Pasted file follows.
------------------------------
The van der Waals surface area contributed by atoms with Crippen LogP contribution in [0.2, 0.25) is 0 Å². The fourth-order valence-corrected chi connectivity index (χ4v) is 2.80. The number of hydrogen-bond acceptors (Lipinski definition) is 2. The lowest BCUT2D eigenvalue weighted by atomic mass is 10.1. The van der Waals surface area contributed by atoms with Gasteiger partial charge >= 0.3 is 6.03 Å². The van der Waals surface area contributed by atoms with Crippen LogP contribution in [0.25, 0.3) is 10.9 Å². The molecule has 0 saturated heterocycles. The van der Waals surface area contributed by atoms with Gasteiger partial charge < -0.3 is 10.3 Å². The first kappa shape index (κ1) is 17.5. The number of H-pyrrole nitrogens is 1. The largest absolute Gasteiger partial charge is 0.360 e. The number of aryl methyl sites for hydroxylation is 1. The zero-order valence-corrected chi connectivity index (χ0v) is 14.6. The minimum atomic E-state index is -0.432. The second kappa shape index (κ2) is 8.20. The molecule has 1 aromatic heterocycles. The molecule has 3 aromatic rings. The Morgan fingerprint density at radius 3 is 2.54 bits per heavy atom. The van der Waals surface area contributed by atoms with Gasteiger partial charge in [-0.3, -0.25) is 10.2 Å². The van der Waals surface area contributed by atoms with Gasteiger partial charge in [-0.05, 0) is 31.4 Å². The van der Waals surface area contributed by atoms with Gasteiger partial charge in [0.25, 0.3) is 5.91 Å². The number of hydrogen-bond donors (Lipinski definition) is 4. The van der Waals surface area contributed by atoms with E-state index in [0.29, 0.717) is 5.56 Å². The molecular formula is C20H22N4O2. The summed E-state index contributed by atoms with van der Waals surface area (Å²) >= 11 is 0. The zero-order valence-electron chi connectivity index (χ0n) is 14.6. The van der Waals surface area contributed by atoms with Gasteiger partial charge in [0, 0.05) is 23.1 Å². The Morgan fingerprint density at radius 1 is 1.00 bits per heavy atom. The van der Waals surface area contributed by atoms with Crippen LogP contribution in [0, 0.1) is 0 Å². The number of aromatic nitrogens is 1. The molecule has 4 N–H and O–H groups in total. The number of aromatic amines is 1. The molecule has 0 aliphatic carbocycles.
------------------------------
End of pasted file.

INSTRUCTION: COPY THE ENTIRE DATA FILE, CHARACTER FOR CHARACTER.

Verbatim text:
The van der Waals surface area contributed by atoms with Crippen LogP contribution in [0.2, 0.25) is 0 Å². The fourth-order valence-corrected chi connectivity index (χ4v) is 2.80. The number of hydrogen-bond acceptors (Lipinski definition) is 2. The lowest BCUT2D eigenvalue weighted by atomic mass is 10.1. The van der Waals surface area contributed by atoms with Gasteiger partial charge >= 0.3 is 6.03 Å². The van der Waals surface area contributed by atoms with Crippen LogP contribution in [0.25, 0.3) is 10.9 Å². The molecule has 0 saturated heterocycles. The van der Waals surface area contributed by atoms with Gasteiger partial charge < -0.3 is 10.3 Å². The first kappa shape index (κ1) is 17.5. The number of H-pyrrole nitrogens is 1. The largest absolute Gasteiger partial charge is 0.360 e. The number of aryl methyl sites for hydroxylation is 1. The zero-order valence-corrected chi connectivity index (χ0v) is 14.6. The minimum atomic E-state index is -0.432. The second kappa shape index (κ2) is 8.20. The molecule has 1 aromatic heterocycles. The molecule has 3 aromatic rings. The Morgan fingerprint density at radius 3 is 2.54 bits per heavy atom. The van der Waals surface area contributed by atoms with Gasteiger partial charge in [-0.3, -0.25) is 10.2 Å². The van der Waals surface area contributed by atoms with Gasteiger partial charge in [-0.05, 0) is 31.4 Å². The van der Waals surface area contributed by atoms with Gasteiger partial charge in [0.25, 0.3) is 5.91 Å². The number of hydrogen-bond donors (Lipinski definition) is 4. The van der Waals surface area contributed by atoms with E-state index in [0.29, 0.717) is 5.56 Å². The molecular formula is C20H22N4O2. The summed E-state index contributed by atoms with van der Waals surface area (Å²) >= 11 is 0. The zero-order valence-electron chi connectivity index (χ0n) is 14.6. The van der Waals surface area contributed by atoms with Gasteiger partial charge in [0, 0.05) is 23.1 Å². The Morgan fingerprint density at radius 1 is 1.00 bits per heavy atom. The van der Waals surface area contributed by atoms with Crippen LogP contribution in [0, 0.1) is 0 Å². The number of aromatic nitrogens is 1. The molecule has 4 N–H and O–H groups in total. The number of aromatic amines is 1. The molecule has 0 aliphatic carbocycles.